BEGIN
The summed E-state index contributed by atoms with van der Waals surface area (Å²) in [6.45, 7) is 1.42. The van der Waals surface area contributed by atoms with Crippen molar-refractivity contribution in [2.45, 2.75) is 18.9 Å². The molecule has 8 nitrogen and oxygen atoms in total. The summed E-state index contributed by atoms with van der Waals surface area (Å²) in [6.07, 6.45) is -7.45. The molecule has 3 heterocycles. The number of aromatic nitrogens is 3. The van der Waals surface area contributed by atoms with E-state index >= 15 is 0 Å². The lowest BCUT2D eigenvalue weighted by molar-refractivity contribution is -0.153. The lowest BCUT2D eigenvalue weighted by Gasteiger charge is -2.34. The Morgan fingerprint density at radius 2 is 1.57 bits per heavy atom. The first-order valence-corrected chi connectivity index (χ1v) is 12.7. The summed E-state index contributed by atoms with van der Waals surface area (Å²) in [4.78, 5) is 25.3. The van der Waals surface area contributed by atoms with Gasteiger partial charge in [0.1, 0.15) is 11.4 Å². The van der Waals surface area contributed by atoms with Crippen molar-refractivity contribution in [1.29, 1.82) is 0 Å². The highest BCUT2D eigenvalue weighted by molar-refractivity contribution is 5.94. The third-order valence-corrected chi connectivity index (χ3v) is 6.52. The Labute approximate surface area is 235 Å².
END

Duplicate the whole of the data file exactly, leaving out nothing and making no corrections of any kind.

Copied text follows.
The summed E-state index contributed by atoms with van der Waals surface area (Å²) in [6.45, 7) is 1.42. The van der Waals surface area contributed by atoms with Crippen molar-refractivity contribution in [2.45, 2.75) is 18.9 Å². The molecule has 8 nitrogen and oxygen atoms in total. The summed E-state index contributed by atoms with van der Waals surface area (Å²) in [6.07, 6.45) is -7.45. The molecule has 3 heterocycles. The number of aromatic nitrogens is 3. The van der Waals surface area contributed by atoms with E-state index >= 15 is 0 Å². The lowest BCUT2D eigenvalue weighted by molar-refractivity contribution is -0.153. The lowest BCUT2D eigenvalue weighted by Gasteiger charge is -2.34. The Morgan fingerprint density at radius 2 is 1.57 bits per heavy atom. The first-order valence-corrected chi connectivity index (χ1v) is 12.7. The summed E-state index contributed by atoms with van der Waals surface area (Å²) in [4.78, 5) is 25.3. The van der Waals surface area contributed by atoms with Gasteiger partial charge in [0.1, 0.15) is 11.4 Å². The van der Waals surface area contributed by atoms with Crippen molar-refractivity contribution in [1.29, 1.82) is 0 Å². The highest BCUT2D eigenvalue weighted by molar-refractivity contribution is 5.94. The third-order valence-corrected chi connectivity index (χ3v) is 6.52. The Labute approximate surface area is 235 Å².